|Ethnicity||9,630 (2014 census)|
The name is variously spelled Gyangiya, Ngangea, Ngiangeya, Nuangeya, Nyangeya, Nyangiya, Nyuangia, and is also known as Poren (Ngapore, Niporen, Nipori, Upale).
According to Wiedemann & Nannyombi (2007), the Ik separated into three groups after having migrating from the north, likely modern-day Ethiopia. The three groups were: Tepes, Nyangia (who moved to the Nyang’i mountains), and Ik.
Driberg (1932) reported that the Nyangiya tribe had dwindled down to only a few hundred members who were forgetting their language even then, and preferred speaking “Dododh, a Nilo-Hamitic tongue akin to Karamojong”. Driberg states that Nyangiya is largely influenced by Dododh, and they also have a few words in common with their neighbors, the Acholi, who lived to the west. He suggests that the Acholi’s language is a purer form of Nyangiya. By 1975, it was reported by Heine that Nyang’i was only spoken by 100 people, and that most speakers had shifted to “Dodoth,” a dialect of Karamojong.
Nyang'i and Thathi are believed to have worked together in their respective rituals of sacrifice to ensure abundant rainfall and the health and vigor of children and livestock. The Nyang'i are known as "people of the rain" because they sacrificed solely for rain to secure a good harvest. Nyang'i sacrifice sought to ensure a "period of peace," marked by rains and intensive cultivation creating a successful harvest. The Nyang'i people were known to use magic in their sacrifice.
Last remaining speaker
Beer (2017) reports that the last remaining semi-speaker of Nyang'i is Komol Isaach. Isaach is the only semi-speaker of Nyang'i out of an ethnic group of 9,630 people (2014 Uganda census). As the time of writing, Isaach lived in Puda village on the western slopes of the Nyangea Mountains in Lobalangit Subcounty, Kaabong District, northeastern Uganda, located just to the west of the Ik-speaking areas in the same district.. Isaach's primary language is Karimojong, and he also has some limited knowledge of Swahili. His parents were both Ik speakers who had switched to speaking Karimojong when he was a child. Nyang'i data was collected by Beer (2017) from Isaach in 2012 and 2014. Since Isaach is the last remaining speaker, Beer's (2017) documentation of Nyang'i is salvage work on a "contracted idiolect" rather than an actual vital language (Beer 2017: 7).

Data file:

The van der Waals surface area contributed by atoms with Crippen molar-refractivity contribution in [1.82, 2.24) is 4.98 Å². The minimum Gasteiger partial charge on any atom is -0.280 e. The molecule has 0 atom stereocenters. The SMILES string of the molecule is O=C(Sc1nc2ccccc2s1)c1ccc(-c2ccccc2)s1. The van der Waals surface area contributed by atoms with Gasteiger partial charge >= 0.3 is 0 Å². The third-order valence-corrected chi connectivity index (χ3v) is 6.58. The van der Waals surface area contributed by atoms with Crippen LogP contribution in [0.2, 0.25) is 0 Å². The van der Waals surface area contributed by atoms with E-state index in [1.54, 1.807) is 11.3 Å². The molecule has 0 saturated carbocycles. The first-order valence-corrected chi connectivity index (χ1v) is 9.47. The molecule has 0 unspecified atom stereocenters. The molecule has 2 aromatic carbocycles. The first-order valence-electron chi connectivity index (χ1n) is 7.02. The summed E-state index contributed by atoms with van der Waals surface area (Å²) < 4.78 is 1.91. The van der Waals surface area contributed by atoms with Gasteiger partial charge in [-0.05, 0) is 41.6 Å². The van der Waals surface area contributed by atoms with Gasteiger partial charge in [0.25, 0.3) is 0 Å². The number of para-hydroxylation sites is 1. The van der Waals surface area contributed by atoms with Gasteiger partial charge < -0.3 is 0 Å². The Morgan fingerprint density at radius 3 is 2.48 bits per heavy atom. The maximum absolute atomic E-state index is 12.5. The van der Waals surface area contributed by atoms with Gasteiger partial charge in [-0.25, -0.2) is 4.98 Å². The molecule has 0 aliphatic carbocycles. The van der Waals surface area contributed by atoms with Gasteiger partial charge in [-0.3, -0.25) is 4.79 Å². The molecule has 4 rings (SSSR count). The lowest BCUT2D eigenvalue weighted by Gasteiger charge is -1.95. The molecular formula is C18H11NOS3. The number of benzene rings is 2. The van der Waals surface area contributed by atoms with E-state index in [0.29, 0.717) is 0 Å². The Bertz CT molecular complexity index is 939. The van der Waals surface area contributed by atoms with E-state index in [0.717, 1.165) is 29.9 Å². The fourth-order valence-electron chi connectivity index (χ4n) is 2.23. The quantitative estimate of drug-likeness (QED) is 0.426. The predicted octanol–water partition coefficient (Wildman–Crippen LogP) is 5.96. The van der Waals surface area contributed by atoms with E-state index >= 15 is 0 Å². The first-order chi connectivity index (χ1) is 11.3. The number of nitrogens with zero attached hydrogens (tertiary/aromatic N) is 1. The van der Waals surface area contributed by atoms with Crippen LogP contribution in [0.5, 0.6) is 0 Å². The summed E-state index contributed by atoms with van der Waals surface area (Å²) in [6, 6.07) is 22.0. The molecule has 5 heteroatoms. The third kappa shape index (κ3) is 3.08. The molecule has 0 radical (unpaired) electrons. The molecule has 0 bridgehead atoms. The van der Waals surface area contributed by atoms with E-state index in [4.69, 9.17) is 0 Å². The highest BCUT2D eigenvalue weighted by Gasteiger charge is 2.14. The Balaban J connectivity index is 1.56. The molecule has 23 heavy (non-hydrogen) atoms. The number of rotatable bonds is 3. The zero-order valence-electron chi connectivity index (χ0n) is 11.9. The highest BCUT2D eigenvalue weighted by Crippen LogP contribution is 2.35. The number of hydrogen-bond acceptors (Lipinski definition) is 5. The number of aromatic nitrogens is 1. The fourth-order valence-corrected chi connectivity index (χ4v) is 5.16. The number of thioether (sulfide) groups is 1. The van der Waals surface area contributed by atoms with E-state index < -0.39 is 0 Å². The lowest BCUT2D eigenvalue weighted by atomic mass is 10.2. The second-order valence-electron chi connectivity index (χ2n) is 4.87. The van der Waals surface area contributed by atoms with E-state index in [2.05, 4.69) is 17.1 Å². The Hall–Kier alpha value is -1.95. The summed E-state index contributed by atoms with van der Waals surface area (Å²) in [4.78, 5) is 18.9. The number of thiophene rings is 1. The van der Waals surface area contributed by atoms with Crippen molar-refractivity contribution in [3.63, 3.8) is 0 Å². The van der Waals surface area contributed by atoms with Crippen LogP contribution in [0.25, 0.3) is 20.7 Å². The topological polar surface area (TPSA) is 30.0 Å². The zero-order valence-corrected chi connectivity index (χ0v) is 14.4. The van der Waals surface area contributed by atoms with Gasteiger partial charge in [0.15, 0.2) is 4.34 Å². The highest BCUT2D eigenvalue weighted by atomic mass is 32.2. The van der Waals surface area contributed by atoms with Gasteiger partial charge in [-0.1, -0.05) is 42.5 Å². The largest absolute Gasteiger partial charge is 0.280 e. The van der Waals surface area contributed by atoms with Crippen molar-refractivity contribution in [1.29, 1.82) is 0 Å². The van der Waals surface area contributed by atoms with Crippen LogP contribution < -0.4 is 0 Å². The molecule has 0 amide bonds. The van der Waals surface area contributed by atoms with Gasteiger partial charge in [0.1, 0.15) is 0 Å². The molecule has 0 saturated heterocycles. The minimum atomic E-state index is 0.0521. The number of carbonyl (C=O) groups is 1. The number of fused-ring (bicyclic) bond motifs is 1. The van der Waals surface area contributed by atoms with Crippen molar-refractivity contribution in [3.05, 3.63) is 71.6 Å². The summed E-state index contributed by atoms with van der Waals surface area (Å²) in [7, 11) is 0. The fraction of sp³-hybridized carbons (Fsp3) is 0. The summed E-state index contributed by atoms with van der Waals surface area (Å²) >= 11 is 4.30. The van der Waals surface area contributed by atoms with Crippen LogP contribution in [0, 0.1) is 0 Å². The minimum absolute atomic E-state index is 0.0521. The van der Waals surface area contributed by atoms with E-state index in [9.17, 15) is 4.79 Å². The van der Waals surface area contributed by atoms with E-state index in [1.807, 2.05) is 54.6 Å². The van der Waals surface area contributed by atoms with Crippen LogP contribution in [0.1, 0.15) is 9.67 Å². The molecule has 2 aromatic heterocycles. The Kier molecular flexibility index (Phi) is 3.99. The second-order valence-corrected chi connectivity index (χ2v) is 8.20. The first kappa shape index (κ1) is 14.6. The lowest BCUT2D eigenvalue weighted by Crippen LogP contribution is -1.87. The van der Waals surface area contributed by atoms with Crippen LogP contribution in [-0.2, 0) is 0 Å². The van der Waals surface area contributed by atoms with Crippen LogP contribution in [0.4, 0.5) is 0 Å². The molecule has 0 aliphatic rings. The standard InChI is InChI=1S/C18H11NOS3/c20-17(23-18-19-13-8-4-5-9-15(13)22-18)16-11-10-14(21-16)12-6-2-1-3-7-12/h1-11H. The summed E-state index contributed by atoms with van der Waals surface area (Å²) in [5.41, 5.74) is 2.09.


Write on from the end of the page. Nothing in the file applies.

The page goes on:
The Okuti variety of Acholi is spoken to the west of the Nyangea Mountains (the Nyang'i area), while the Napore variety of Karamojong is spoken to the east. Ethnic Nyang'i people have shifted to speaking these languages.
According to Driberg, there is an absence of grammatical gender in the Nyang'i language.
- Nyang'i at Ethnologue (21st ed., 2018)
- Hammarström, Harald; Forkel, Robert; Haspelmath, Martin, eds. (2017). "Nyang'i". Glottolog 3.0. Jena, Germany: Max Planck Institute for the Science of Human History.
- Wiedemann, Sabine; Nannyombi, Prossy (September 2007). "Ik Language Assessment" (PDF). SIL International.
- Driberg, J. H. (12 October 1932). "Lotuko Dialects". American Anthropologist. pp. 601–609.
- Heine, Bernd (1974–75). Tepes and Nyang’i - zwei ostafrikanische Restsprachen. Afrika und Übersee. pp. 263–300.
- Schrock, Terrill. 2017. The Ik language: Dictionary and grammar sketch, p.3. (African Language Grammars and Dictionaries, 1.) Berlin: Language Science Press.
- Beer, Samuel James. 2017. Grammatical Contraction in Nyang'i: A Descriptive and Comparative Study. Doctoral dissertation, University of Colorado at Boulder.
- Beer (2017: 5)